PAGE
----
Trail Dust: Prairie fires were among hazards faced by pioneers

An ariel view of the Valles Caldera on Aug. 26, 2011, showing the damage from the Las Conchas Fire. While wildfire remains a danger in New Mexico’s forests, they once were more of a concern for pioneers who were traveling across the state’s prairies. Photo by Luis Sánchez Saturno/The New Mexican

Summer drought in New Mexico brings with it the usual crop of fires. For most people today, they are something remote, read about in newspapers and quickly forgotten. But on the frontier of the Old West, fires, especially prairie fires, were a dreaded phenomenon.

Let the tinder-dry open plains catch fire and, with a good wind to fan it, the blaze might rage for weeks and cover hundreds of miles. At night, the sky was lit by an angry red glow that could be seen for great distances by Indians and pioneers on the move.

Prairie fires got started in various ways. Lightning, of course, was often the culprit. But the sun could be blamed on occasion, when its refracted light on a piece of broken glass or bit of metal cast off by a wagon train set the grass ablaze.

Man, however, was responsible for the largest number of fires. For ages, Indian tribes deliberately fired the grasslands as an aid in hunting.

Cabeza de Vaca way back in 1528 saw Natives of western Texas using torches to burn the landscape. “They do so,” he said, “to drive off the mosquitoes, and also to get lizards and similar things which they eat to come out of the soil.” And he added: “In the same manner, they kill deer, encircling them with fires.”

Fires caused by white men were usually the result of carelessness or accident. Josiah Gregg, crossing the plains to New Mexico in the 1830s, tells us that one morning the caravan cook unwittingly kindled a campfire in the midst of parched grass and “it spread with wonderful rapidity.”

Fortunately, it broke out leeward of the wagons, so the wind blew the blaze away from the train. But the incident vividly demonstrated to Gregg and his companions that they ought to avoid camping in thick grass, lest Comanches set it afire and use the smoke to cover an attack.

On another trip, Gregg’s caravan was chased by an approaching prairie fire, and it escaped just in time by reaching a bare stretch of country, devoid of grass. “These conflagrations,” he wrote, “are enough to inspire terror and daunt the stoutest heart.”

Capt. Randolph B. Marcy, leading a military expedition across the Southwest in the 1850s, had an experience similar to Gregg’s. One of his soldiers carelessly caught the grass on fire, threatening the supply wagons. He declared that only the most strenuous efforts by his 200 men in setting counter fires around the train saved the expedition from disaster.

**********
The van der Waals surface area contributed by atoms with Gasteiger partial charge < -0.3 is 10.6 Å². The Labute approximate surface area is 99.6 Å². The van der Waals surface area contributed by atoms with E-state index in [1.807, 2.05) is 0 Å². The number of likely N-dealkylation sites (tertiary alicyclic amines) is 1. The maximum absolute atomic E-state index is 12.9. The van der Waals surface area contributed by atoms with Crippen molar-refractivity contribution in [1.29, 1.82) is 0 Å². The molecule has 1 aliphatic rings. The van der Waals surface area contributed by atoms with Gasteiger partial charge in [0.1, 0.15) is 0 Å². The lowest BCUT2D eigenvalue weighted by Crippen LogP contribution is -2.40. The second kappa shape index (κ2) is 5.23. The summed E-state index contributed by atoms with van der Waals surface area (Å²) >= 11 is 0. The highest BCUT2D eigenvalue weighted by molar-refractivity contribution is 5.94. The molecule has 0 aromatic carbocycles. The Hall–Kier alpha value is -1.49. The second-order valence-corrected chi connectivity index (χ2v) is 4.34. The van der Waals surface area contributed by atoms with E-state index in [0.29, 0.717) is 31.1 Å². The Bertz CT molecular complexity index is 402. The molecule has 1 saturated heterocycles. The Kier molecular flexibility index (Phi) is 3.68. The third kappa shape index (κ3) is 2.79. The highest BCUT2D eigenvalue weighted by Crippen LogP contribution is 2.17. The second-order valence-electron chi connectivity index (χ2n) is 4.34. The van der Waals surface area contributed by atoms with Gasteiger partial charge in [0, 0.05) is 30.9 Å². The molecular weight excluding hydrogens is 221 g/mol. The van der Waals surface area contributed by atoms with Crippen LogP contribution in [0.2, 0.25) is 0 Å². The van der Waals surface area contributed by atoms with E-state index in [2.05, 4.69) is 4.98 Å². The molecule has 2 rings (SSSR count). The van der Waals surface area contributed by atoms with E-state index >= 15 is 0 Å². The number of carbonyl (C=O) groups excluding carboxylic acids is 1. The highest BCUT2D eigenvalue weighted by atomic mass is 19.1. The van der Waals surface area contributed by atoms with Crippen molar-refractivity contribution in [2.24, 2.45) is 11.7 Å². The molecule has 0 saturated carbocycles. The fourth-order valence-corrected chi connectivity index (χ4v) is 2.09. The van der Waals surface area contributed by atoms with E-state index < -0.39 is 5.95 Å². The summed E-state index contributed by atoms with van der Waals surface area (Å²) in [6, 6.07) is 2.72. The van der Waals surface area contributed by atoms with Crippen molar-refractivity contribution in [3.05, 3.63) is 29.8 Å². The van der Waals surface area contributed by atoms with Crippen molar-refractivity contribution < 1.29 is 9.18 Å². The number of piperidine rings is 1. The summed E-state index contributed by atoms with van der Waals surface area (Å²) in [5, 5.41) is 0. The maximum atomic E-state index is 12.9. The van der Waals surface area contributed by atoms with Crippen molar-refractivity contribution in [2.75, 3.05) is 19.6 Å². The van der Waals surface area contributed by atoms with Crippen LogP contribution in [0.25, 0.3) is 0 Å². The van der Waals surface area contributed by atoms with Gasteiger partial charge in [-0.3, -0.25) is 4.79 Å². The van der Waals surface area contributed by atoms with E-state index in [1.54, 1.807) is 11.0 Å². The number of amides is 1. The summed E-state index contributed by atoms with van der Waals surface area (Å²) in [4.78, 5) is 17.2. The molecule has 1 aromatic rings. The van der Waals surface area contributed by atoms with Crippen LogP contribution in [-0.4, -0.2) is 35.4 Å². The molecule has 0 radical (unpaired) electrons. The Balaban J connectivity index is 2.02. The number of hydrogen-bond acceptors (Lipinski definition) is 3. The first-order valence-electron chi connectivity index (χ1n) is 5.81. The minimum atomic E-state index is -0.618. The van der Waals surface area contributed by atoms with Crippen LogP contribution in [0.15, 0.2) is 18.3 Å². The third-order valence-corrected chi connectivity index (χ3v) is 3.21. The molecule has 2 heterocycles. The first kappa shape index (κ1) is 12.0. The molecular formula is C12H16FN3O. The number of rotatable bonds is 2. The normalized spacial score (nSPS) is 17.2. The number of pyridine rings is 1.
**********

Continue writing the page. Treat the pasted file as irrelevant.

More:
Great danger, he said, came from troops throwing a lighted match or ashes from a pipe into the grass while marching. Matches were just then coming into general use, so that was a new problem.

When a prairie fire struck, various steps could be taken in the emergency. Marcy mentioned one, setting a counter or back fire. The hope was when the two fires met, the progress of both would be checked and they would die out.

Another remedy was to turn out all hands and, using wet sacks and blankets, try to beat down the advancing edge of the fire. A few years ago, I saw this method used against a blaze in the Flint Hills of central Kansas. It only works if there is little or no wind.

Homesteaders on the plains of Eastern New Mexico or the Texas Panhandle had a practice that provided them a small margin of safety. They would plow a “fire guard” about 6 yards wide around their farmhouses and hope that a prairie fire would not leap this narrow barrier.

In fact, the fires often did. Sometimes they even jumped across fairly wide streams and rivers. The Arkansas River was one water course on the southern plains that could nearly always be counted on to stop a fire, but smaller ones were not so effective.

In the old days, the frequency of prairie fires actually kept the grasslands in good condition. They also prevented the invasion of trees and kept out the woody shrubs like mesquite that prove so destructive to the natural grasses. Early travelers on the plains often spoke of the almost total absence of timber, except on islands in the Arkansas that were protected from periodic fires.

With the open country now tamed by agriculture and ranching, and fires rare and small scale, trees line the banks of many Southwestern rivers, giving the landscape a much different appearance from that of a hundred years ago.

Quite a few of the early-day journals and memoirs left by Westerners present firsthand accounts of experiences with the destructive forces of prairie fires. Collecting those stories would provide material for an interesting book, one that could remind us anew of the hazards pioneer settlers faced.

Now in semi-retirement, author Marc Simmons wrote a weekly history column for more than 35 years. The New Mexican is publishing reprints from among the more than 1,800 columns he produced during his career.

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